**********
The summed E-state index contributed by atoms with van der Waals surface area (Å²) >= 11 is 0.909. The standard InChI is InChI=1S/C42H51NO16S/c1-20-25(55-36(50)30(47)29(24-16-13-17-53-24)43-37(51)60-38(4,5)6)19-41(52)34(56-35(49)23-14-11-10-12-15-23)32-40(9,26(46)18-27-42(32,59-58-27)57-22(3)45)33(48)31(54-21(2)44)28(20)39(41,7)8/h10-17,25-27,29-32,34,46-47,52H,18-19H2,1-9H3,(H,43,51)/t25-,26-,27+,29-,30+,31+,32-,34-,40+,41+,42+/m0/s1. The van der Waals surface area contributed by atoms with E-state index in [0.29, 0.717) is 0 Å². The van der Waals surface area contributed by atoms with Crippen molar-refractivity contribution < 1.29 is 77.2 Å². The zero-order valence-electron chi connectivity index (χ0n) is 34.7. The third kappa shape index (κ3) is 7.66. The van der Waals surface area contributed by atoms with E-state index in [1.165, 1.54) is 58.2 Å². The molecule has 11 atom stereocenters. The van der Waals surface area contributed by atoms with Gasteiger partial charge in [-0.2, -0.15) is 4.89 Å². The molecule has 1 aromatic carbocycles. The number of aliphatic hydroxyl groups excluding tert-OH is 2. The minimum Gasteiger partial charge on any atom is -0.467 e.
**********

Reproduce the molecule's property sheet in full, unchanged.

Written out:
The summed E-state index contributed by atoms with van der Waals surface area (Å²) >= 11 is 0.909. The standard InChI is InChI=1S/C42H51NO16S/c1-20-25(55-36(50)30(47)29(24-16-13-17-53-24)43-37(51)60-38(4,5)6)19-41(52)34(56-35(49)23-14-11-10-12-15-23)32-40(9,26(46)18-27-42(32,59-58-27)57-22(3)45)33(48)31(54-21(2)44)28(20)39(41,7)8/h10-17,25-27,29-32,34,46-47,52H,18-19H2,1-9H3,(H,43,51)/t25-,26-,27+,29-,30+,31+,32-,34-,40+,41+,42+/m0/s1. The van der Waals surface area contributed by atoms with E-state index in [0.29, 0.717) is 0 Å². The van der Waals surface area contributed by atoms with Crippen molar-refractivity contribution < 1.29 is 77.2 Å². The zero-order valence-electron chi connectivity index (χ0n) is 34.7. The third kappa shape index (κ3) is 7.66. The van der Waals surface area contributed by atoms with E-state index in [1.165, 1.54) is 58.2 Å². The molecule has 11 atom stereocenters. The van der Waals surface area contributed by atoms with Gasteiger partial charge in [-0.2, -0.15) is 4.89 Å². The molecule has 1 aromatic carbocycles. The number of aliphatic hydroxyl groups excluding tert-OH is 2. The minimum Gasteiger partial charge on any atom is -0.467 e.